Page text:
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To become stuck in the mud along a Glencoe village street was not unusual in the early days.  Photo courtesy of the Glencoe Historical Society.

Our History-Getting Down To Business


HorseHog BW


In July 1850 the new officers had to grapple with serious business: There were very few roads in the area and most of them were simply muddy tracks.

The new administrative unit was obligated to maintain the existing roads, such as they were, and build new ones.

A series of entries in the Board Meeting Record books tell the story: A group of residents would appear with a petition to have a road built along a specific route. The men whose farms or property would be served by the road agreed to provide the labor.
The Township would supervise the road construction and deliver the gravel necessary to surface the road. However, the direction or layout of the new road was often disputed. Another group would petition that the road should take another route. These disputes took considerable time to settle.

A letter from a constituent read at an Auditors’ Meeting in 1910:
Dear Sir!

Will you kindly notify the proper authority in regard to the big ditch of which the sides are falling in and it is only a question of a few weeks that the road in front of my place will sink into it. The boards are rotten as was the whole job when done. Who ever heard of it to use the lumber that way without being soaked in hot tar, of course it must neccesarily [sic] rot in a comparatively short time. Please see to this at once and oblige very respt.

L Schlotfeld

The Road Commissioners were instructed by the Auditors to investigate Mr. Schlotfeld’s problem.

Because some of the Township sat on a flood plain, concerns about roads, sewers, and drainage ditches had a high priority in the Township government. In 1879 a notation indicates that the Township’s road expenses amounted to $2,800.

From the beginning, there was a concern for those in need. Overseer of the Poor was one of the first offices established.

The Township Auditors were also Justices of the Peace (JPs) with jurisdiction over civil cases that did not exceed claims over $500 and criminal cases that were punishable by fines only. Drunks and disturbers of the peace were either fined locally or, after adjudication, sent to Cook County. Complaints against owners of free-running livestock that damaged gardens were also handled by the JPs. Later they had the responsibility for ticketing autos that exceeded the 12-mile-an-hour speed limit.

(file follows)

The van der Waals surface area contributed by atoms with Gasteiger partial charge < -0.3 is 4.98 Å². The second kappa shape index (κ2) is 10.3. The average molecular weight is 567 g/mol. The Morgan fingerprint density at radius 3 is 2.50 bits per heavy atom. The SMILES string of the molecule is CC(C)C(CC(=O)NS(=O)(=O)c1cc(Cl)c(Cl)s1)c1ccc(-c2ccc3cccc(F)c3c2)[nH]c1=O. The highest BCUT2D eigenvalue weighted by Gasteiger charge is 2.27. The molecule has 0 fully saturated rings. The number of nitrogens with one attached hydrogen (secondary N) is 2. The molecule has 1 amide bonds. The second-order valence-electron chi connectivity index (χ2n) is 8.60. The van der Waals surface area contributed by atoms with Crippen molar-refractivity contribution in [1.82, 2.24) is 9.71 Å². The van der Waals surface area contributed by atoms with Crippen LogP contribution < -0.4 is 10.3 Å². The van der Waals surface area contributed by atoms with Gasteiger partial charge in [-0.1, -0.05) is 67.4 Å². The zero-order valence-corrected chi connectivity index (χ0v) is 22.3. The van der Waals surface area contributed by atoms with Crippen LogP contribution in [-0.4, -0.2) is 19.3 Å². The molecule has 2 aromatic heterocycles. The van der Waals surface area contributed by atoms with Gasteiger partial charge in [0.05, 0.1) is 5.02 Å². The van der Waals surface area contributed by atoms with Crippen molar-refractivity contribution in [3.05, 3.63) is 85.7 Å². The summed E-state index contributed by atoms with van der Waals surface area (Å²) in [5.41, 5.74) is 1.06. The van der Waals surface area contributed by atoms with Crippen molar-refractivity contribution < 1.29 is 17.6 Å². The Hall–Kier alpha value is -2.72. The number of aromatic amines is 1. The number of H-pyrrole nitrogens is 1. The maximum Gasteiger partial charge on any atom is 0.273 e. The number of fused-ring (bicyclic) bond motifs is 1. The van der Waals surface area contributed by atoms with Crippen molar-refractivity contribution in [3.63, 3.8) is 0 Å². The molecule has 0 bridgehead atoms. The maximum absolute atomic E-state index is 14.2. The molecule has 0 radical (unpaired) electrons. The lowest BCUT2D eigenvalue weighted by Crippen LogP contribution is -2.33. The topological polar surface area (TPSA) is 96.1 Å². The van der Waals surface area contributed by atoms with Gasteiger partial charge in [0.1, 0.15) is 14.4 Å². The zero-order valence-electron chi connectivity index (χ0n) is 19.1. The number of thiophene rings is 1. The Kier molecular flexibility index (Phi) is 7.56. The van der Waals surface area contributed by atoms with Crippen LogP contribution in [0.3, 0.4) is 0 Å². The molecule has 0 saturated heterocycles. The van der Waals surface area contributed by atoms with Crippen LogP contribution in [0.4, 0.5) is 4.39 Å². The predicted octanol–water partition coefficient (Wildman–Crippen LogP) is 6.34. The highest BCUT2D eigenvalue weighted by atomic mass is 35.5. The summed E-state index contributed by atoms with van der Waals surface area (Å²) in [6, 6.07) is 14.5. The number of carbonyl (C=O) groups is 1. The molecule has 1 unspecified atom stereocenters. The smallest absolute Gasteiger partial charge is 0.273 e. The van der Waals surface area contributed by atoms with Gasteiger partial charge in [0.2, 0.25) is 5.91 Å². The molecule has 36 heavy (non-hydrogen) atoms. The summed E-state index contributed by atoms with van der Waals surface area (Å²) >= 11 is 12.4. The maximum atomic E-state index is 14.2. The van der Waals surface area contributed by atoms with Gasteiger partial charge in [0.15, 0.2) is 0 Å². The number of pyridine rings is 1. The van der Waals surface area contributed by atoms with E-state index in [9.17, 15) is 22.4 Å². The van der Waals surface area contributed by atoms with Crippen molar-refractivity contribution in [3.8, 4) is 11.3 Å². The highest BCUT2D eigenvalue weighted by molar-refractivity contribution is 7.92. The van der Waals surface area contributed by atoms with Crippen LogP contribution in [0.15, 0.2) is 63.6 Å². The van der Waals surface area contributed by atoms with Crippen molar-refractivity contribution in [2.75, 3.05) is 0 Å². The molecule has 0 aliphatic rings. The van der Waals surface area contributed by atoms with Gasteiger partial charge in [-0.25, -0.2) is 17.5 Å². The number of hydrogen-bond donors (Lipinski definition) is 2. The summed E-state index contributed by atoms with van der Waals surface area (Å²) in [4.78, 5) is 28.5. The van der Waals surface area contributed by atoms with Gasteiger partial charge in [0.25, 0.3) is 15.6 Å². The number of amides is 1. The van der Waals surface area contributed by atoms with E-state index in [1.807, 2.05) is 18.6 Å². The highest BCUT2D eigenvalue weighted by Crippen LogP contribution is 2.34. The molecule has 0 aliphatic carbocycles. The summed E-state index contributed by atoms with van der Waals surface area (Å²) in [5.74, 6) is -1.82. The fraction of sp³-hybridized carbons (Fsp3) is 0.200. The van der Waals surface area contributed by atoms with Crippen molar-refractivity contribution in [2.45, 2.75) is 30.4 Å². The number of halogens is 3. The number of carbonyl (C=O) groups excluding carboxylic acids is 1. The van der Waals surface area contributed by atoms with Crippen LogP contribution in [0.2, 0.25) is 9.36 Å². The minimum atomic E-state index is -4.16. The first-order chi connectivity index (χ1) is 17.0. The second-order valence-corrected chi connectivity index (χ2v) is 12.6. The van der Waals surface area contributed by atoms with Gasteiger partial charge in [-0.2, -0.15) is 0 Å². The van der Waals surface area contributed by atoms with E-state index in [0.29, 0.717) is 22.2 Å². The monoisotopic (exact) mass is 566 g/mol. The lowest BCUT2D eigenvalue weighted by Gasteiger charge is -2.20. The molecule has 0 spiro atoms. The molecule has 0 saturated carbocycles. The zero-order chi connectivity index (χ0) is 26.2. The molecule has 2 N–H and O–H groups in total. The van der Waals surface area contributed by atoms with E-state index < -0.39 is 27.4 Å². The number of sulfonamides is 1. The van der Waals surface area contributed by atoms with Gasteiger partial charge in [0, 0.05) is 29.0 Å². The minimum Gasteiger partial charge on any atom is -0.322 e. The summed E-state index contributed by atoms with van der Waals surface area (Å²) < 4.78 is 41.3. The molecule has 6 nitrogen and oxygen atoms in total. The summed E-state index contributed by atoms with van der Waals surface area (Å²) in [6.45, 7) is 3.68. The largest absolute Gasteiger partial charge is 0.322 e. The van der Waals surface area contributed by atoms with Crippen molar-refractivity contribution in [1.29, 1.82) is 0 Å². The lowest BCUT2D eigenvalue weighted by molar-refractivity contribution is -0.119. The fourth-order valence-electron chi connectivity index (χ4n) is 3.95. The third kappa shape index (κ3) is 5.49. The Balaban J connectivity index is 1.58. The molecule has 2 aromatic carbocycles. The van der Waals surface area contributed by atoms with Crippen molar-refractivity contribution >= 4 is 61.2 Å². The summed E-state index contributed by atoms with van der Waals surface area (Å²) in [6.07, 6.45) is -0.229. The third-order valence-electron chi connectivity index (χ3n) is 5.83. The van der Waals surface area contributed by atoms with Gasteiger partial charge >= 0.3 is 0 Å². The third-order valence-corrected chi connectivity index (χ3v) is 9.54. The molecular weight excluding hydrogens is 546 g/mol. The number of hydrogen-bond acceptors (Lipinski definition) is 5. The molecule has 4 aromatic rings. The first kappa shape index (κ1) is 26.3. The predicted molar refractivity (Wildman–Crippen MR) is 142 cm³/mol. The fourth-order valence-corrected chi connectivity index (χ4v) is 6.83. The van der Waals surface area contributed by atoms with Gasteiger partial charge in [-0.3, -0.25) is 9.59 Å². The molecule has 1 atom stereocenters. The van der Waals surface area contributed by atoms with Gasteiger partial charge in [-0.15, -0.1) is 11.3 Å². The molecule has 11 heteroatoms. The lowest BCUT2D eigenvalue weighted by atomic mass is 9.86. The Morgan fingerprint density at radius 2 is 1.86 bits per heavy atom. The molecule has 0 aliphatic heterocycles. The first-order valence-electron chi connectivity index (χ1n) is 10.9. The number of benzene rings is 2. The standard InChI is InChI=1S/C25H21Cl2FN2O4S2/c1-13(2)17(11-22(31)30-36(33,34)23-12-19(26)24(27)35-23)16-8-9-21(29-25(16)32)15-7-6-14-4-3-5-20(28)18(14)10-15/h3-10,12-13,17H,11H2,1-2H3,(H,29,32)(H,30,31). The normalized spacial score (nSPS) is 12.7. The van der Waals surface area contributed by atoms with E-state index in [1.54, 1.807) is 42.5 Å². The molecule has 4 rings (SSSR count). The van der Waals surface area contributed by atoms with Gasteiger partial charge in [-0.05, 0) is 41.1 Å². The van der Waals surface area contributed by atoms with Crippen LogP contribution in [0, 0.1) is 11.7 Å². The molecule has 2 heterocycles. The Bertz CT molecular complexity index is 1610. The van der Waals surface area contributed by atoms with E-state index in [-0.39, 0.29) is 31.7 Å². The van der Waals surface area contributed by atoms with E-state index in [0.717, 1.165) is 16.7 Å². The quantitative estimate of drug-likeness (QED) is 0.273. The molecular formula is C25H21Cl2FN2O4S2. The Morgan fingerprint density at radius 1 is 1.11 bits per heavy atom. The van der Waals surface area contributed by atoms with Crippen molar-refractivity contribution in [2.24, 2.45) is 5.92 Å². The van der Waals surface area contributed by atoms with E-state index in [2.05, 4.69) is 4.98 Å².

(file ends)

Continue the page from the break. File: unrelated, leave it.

The money to carry out all these responsibilities came from assessments on real and personal property, so an Assessor and a Collector were essential Township officials. The office of Collector was fraught with difficulty from the beginning. Collecting taxes wasn’t easy, and the Collector almost always needed a special account to pay his expenses. The Collector was paid a percentage of the taxes he collected in addition to reimbursement for expenses. These expenses had to be accounted for and often the accounting seems to have been inadequate. An excerpt from the minutes of a meeting in 1880 notes that the sum of $150 would be allowed to B. Mueller as extra compensation for the collection of taxes, providing B. Mueller brings a statement and settlement from the County Treasurer for all the money he received and paid out to the proper officers.

Early proceedings reflected a somewhat relaxed attitude toward roaming animals, but an indication of increased urbanization appears in a set of 1871 minutes:

"Resolved that it shall not be lawful to let run at large at any time during the year any horse or horses, colts, mules or asses..."

Apparently it was unnecessary to mention sheep, goats, or hogs.

Public health concerned the Township officials. In 1877 there was an outbreak of smallpox. Fifty printed smallpox cards were ordered to mark houses where someone was sick with the disease.

                                                                                                              Read the next chapter - Elected Officials:  Now & Then

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